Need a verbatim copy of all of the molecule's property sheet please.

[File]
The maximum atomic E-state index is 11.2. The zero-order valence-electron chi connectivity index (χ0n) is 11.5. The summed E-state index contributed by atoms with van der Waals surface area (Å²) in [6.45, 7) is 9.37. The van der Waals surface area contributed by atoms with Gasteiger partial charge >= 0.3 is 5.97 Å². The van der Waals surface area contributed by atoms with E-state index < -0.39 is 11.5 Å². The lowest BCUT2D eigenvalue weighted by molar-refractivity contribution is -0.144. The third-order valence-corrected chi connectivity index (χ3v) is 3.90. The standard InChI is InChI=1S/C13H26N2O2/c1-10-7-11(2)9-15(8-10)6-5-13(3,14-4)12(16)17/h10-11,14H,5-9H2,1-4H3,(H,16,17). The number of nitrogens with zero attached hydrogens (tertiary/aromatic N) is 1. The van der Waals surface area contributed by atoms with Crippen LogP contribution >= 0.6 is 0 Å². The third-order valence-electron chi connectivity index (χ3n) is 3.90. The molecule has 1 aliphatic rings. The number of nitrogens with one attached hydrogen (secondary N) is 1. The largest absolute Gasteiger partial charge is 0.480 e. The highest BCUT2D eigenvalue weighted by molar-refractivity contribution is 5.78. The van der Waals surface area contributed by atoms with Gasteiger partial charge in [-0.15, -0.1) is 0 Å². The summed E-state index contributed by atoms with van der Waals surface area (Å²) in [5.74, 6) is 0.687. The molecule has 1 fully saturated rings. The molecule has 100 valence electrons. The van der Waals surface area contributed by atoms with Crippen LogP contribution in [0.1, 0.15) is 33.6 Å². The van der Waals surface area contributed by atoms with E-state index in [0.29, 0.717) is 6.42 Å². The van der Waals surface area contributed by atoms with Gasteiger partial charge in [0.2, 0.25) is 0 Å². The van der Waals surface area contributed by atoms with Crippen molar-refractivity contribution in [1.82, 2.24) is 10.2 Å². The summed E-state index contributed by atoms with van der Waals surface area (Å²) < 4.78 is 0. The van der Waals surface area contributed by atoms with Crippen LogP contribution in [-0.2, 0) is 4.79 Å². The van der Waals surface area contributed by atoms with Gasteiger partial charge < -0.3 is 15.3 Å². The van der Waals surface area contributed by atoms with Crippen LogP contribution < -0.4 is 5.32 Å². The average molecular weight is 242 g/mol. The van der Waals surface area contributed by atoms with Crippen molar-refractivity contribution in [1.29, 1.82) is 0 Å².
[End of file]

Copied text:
The maximum atomic E-state index is 11.2. The zero-order valence-electron chi connectivity index (χ0n) is 11.5. The summed E-state index contributed by atoms with van der Waals surface area (Å²) in [6.45, 7) is 9.37. The van der Waals surface area contributed by atoms with Gasteiger partial charge >= 0.3 is 5.97 Å². The van der Waals surface area contributed by atoms with E-state index < -0.39 is 11.5 Å². The lowest BCUT2D eigenvalue weighted by molar-refractivity contribution is -0.144. The third-order valence-corrected chi connectivity index (χ3v) is 3.90. The standard InChI is InChI=1S/C13H26N2O2/c1-10-7-11(2)9-15(8-10)6-5-13(3,14-4)12(16)17/h10-11,14H,5-9H2,1-4H3,(H,16,17). The number of nitrogens with zero attached hydrogens (tertiary/aromatic N) is 1. The van der Waals surface area contributed by atoms with Crippen LogP contribution >= 0.6 is 0 Å². The third-order valence-electron chi connectivity index (χ3n) is 3.90. The molecule has 1 aliphatic rings. The number of nitrogens with one attached hydrogen (secondary N) is 1. The largest absolute Gasteiger partial charge is 0.480 e. The highest BCUT2D eigenvalue weighted by molar-refractivity contribution is 5.78. The van der Waals surface area contributed by atoms with Gasteiger partial charge in [-0.15, -0.1) is 0 Å². The summed E-state index contributed by atoms with van der Waals surface area (Å²) in [5.74, 6) is 0.687. The molecule has 1 fully saturated rings. The molecule has 100 valence electrons. The van der Waals surface area contributed by atoms with Crippen LogP contribution in [0.1, 0.15) is 33.6 Å². The van der Waals surface area contributed by atoms with E-state index in [0.29, 0.717) is 6.42 Å². The van der Waals surface area contributed by atoms with Gasteiger partial charge in [0.2, 0.25) is 0 Å². The van der Waals surface area contributed by atoms with Crippen molar-refractivity contribution in [1.82, 2.24) is 10.2 Å². The summed E-state index contributed by atoms with van der Waals surface area (Å²) < 4.78 is 0. The van der Waals surface area contributed by atoms with Crippen LogP contribution in [-0.2, 0) is 4.79 Å². The van der Waals surface area contributed by atoms with Gasteiger partial charge < -0.3 is 15.3 Å². The van der Waals surface area contributed by atoms with Crippen LogP contribution < -0.4 is 5.32 Å². The average molecular weight is 242 g/mol. The van der Waals surface area contributed by atoms with Crippen molar-refractivity contribution in [1.29, 1.82) is 0 Å².